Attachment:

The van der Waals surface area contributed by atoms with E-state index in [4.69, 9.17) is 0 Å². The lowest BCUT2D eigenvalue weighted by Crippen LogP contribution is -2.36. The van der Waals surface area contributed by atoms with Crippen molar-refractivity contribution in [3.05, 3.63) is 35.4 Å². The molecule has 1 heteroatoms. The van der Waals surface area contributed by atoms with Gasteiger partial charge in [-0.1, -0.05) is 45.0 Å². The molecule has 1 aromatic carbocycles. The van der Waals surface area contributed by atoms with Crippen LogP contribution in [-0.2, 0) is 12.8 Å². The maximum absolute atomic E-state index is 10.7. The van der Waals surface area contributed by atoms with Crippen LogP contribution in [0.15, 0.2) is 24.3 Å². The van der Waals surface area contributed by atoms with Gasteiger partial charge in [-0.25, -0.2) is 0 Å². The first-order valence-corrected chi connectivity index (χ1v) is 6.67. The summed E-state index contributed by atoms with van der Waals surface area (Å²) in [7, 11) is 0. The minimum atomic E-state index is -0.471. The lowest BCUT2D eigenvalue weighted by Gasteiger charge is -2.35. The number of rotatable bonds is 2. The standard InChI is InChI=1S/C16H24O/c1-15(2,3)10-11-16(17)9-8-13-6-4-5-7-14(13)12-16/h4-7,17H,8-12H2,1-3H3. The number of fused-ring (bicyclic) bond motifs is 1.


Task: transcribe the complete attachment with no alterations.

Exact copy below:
The van der Waals surface area contributed by atoms with E-state index in [4.69, 9.17) is 0 Å². The lowest BCUT2D eigenvalue weighted by Crippen LogP contribution is -2.36. The van der Waals surface area contributed by atoms with Crippen molar-refractivity contribution in [3.05, 3.63) is 35.4 Å². The molecule has 1 heteroatoms. The van der Waals surface area contributed by atoms with Gasteiger partial charge in [-0.1, -0.05) is 45.0 Å². The molecule has 1 aromatic carbocycles. The van der Waals surface area contributed by atoms with Crippen LogP contribution in [-0.2, 0) is 12.8 Å². The maximum absolute atomic E-state index is 10.7. The van der Waals surface area contributed by atoms with Crippen LogP contribution in [0.15, 0.2) is 24.3 Å². The van der Waals surface area contributed by atoms with Gasteiger partial charge in [-0.25, -0.2) is 0 Å². The first-order valence-corrected chi connectivity index (χ1v) is 6.67. The summed E-state index contributed by atoms with van der Waals surface area (Å²) in [7, 11) is 0. The minimum atomic E-state index is -0.471. The lowest BCUT2D eigenvalue weighted by Gasteiger charge is -2.35. The number of rotatable bonds is 2. The standard InChI is InChI=1S/C16H24O/c1-15(2,3)10-11-16(17)9-8-13-6-4-5-7-14(13)12-16/h4-7,17H,8-12H2,1-3H3. The number of fused-ring (bicyclic) bond motifs is 1.